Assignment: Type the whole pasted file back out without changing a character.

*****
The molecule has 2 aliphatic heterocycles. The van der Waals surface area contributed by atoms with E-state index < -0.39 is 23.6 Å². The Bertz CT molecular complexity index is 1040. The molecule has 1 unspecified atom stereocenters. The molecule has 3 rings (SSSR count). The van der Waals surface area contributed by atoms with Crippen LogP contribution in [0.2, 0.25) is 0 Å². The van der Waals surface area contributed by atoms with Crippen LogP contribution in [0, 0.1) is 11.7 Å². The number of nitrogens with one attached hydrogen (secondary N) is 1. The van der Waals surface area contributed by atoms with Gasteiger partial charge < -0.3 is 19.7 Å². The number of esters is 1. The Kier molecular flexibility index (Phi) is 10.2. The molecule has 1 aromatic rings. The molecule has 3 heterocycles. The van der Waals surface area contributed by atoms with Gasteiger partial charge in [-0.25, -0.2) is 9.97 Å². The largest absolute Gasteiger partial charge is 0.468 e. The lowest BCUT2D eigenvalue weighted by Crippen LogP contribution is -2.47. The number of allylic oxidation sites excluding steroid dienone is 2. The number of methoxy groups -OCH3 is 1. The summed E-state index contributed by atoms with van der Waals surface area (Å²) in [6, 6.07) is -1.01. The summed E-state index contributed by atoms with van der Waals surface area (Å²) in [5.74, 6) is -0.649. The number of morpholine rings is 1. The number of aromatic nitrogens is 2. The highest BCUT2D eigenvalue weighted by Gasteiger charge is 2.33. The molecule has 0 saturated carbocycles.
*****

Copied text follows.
The molecule has 2 aliphatic heterocycles. The van der Waals surface area contributed by atoms with E-state index < -0.39 is 23.6 Å². The Bertz CT molecular complexity index is 1040. The molecule has 1 unspecified atom stereocenters. The molecule has 3 rings (SSSR count). The van der Waals surface area contributed by atoms with Crippen LogP contribution in [0.2, 0.25) is 0 Å². The van der Waals surface area contributed by atoms with Crippen LogP contribution in [0, 0.1) is 11.7 Å². The number of nitrogens with one attached hydrogen (secondary N) is 1. The van der Waals surface area contributed by atoms with Gasteiger partial charge < -0.3 is 19.7 Å². The number of esters is 1. The Kier molecular flexibility index (Phi) is 10.2. The molecule has 1 aromatic rings. The molecule has 3 heterocycles. The van der Waals surface area contributed by atoms with Gasteiger partial charge in [-0.25, -0.2) is 9.97 Å². The largest absolute Gasteiger partial charge is 0.468 e. The lowest BCUT2D eigenvalue weighted by Crippen LogP contribution is -2.47. The number of allylic oxidation sites excluding steroid dienone is 2. The number of methoxy groups -OCH3 is 1. The summed E-state index contributed by atoms with van der Waals surface area (Å²) in [6, 6.07) is -1.01. The summed E-state index contributed by atoms with van der Waals surface area (Å²) in [5.74, 6) is -0.649. The number of morpholine rings is 1. The number of aromatic nitrogens is 2. The highest BCUT2D eigenvalue weighted by Gasteiger charge is 2.33. The molecule has 0 saturated carbocycles.